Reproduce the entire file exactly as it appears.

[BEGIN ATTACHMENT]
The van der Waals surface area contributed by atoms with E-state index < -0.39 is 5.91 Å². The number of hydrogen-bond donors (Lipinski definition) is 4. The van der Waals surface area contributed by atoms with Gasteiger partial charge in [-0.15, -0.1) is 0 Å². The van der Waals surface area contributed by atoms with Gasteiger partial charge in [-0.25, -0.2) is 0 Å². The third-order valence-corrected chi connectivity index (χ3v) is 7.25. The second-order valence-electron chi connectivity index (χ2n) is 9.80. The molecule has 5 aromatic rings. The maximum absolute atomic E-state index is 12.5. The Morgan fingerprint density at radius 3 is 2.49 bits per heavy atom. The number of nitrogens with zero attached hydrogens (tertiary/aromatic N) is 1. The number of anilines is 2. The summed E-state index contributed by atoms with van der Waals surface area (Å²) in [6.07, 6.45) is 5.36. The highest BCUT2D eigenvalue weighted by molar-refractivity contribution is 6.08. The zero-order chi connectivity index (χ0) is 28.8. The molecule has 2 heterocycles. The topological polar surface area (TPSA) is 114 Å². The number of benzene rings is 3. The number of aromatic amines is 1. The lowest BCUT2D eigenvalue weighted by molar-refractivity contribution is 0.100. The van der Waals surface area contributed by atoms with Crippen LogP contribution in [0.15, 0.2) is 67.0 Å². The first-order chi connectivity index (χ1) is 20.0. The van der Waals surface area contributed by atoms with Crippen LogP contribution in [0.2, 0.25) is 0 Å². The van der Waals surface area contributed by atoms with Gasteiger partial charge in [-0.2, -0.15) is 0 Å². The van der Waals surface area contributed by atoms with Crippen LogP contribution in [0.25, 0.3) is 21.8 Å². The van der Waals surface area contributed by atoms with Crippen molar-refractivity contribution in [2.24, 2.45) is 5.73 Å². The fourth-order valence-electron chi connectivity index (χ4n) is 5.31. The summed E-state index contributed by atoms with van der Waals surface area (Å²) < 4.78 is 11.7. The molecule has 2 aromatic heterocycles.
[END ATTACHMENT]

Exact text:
The van der Waals surface area contributed by atoms with E-state index < -0.39 is 5.91 Å². The number of hydrogen-bond donors (Lipinski definition) is 4. The van der Waals surface area contributed by atoms with Gasteiger partial charge in [-0.15, -0.1) is 0 Å². The van der Waals surface area contributed by atoms with Gasteiger partial charge in [-0.25, -0.2) is 0 Å². The third-order valence-corrected chi connectivity index (χ3v) is 7.25. The second-order valence-electron chi connectivity index (χ2n) is 9.80. The molecule has 5 aromatic rings. The maximum absolute atomic E-state index is 12.5. The Morgan fingerprint density at radius 3 is 2.49 bits per heavy atom. The number of nitrogens with zero attached hydrogens (tertiary/aromatic N) is 1. The number of anilines is 2. The summed E-state index contributed by atoms with van der Waals surface area (Å²) in [6.07, 6.45) is 5.36. The highest BCUT2D eigenvalue weighted by molar-refractivity contribution is 6.08. The zero-order chi connectivity index (χ0) is 28.8. The molecule has 2 heterocycles. The topological polar surface area (TPSA) is 114 Å². The number of benzene rings is 3. The number of aromatic amines is 1. The lowest BCUT2D eigenvalue weighted by molar-refractivity contribution is 0.100. The van der Waals surface area contributed by atoms with Crippen LogP contribution in [0.15, 0.2) is 67.0 Å². The first-order chi connectivity index (χ1) is 20.0. The van der Waals surface area contributed by atoms with Crippen LogP contribution in [0.2, 0.25) is 0 Å². The van der Waals surface area contributed by atoms with Gasteiger partial charge in [-0.2, -0.15) is 0 Å². The van der Waals surface area contributed by atoms with Crippen LogP contribution in [0.25, 0.3) is 21.8 Å². The van der Waals surface area contributed by atoms with Crippen molar-refractivity contribution in [2.24, 2.45) is 5.73 Å². The fourth-order valence-electron chi connectivity index (χ4n) is 5.31. The summed E-state index contributed by atoms with van der Waals surface area (Å²) < 4.78 is 11.7. The molecule has 2 aromatic heterocycles.